Default Judgment Grants Full Relief Against Premiere Power and Its Chairman in Offering Fraud
On October 21, 2015 the Securities and Exchange Commission (SEC) announced that on October 9, 2015, the United States District Court for the Southern District of New York entered default judgments against Premiere Power, LLC and its Chairman, Jerry Jankovic for the violation of the anti-fraud provisions of the federal securities laws, due to his failure to notify investors that they were using over half of the money they raised to defend a lawsuit that was unrelated, and by making other untrue and deceitful disclosures in the offering materials given to investors. The SEC’s request was granted by the Court for permanent injunctions against Premiere and Jerry Jankovic, holding them jointly and individually liable for repayment of illicit earnings with prejudgment interest, and ordering them to pay civil penalties.
The SEC’s offering fraud complaint claims that soon after establishing Premiere, a company supposedly pursuing projects relative to energy on Native American land, Jerry Jankovic and his son, CEO John Jankovic, agreed to use about half of the money they raised from investors in Premiere to cover the costs of an unrelated lawsuit pending against Jerry Jankovic and a business associate, Sandra Dyche. As a result of this agreement, the Jankovics and Dyche purportedly diverted $1 million out of a total of $1.95 million raised for Premiere. The SEC alleged that not only did they mislead Premiere investors about how their funds would be used, but Premiere also gave false accounts to investors about its affiliates, board membership, its auditor, and about Jerry Jankovic’s “proven track record” of creating “successful” energy companies.
Neither the company nor Jankovic answered the SEC’s complaint. On October 9, 2015, United States District Judge Katherine Polk Failla entered default judgments against them. The final judgments, which granted the full relief the SEC’s offering fraud complaint sought from Premiere and Jerry Jankovic, (1) permanently enjoin them from violating the anti-fraud provisions of the federal securities laws; (2) permanently enjoin Jerry Jankovic from directly or indirectly soliciting or accepting funds from any person or entity in an unregistered offering of securities; (3) order them to disgorge, jointly and severally, $950,000 in illicit gains, together with prejudgment interest of $187,523.31, for total repayment of $1,137,523.31; and (4) order Premiere to pay a civil penalty of $1,450,000 and Jerry Jankovic to pay a civil penalty of $300,000.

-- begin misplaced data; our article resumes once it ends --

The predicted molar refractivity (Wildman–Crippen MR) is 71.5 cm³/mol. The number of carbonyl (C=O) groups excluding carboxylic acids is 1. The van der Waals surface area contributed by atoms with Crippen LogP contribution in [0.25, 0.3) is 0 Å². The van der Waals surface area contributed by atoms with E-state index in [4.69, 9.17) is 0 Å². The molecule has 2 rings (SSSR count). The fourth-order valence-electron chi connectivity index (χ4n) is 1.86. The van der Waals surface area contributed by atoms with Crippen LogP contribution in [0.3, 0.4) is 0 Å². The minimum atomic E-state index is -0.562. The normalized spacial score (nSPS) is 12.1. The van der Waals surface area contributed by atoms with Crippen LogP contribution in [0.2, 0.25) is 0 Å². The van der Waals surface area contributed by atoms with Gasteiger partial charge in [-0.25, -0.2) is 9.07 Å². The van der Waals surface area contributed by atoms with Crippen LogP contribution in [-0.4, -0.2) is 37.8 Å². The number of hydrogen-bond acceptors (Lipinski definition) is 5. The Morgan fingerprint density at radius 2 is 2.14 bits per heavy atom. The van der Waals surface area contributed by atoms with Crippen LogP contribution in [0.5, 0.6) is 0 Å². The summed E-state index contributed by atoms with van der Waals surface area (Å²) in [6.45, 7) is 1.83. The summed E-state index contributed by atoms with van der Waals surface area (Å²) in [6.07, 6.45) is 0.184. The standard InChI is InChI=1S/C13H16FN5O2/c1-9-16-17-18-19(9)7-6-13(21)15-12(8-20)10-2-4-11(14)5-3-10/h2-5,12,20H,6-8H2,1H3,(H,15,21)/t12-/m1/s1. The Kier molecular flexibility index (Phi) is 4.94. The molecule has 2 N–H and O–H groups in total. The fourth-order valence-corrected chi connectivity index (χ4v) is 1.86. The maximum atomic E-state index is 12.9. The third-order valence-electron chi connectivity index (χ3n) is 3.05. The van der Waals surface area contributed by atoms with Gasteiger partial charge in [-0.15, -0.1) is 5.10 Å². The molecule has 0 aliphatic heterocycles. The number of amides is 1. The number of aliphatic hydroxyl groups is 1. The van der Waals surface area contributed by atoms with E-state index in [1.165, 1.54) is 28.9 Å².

The SEC’s litigation regarding the offering fraud is ongoing against John Jankovic. The SEC previously settled its charges against Dyche.
For further information about this securities law blog post, please contact Brenda Hamilton, Securities Attorney at 101 Plaza Real S, Suite 202 N, Boca Raton, Florida, (561) 416-8956, by email at [email protected] or visit www.securitieslawyer101.com. This securities law blog post is provided as a general informational service to clients and friends of Hamilton & Associates Law Group and should not be construed as, and does not constitute, legal and compliance advice on any specific matter, nor does this message create an attorney-client relationship. Please note that the prior results discussed herein do not guarantee similar outcomes.
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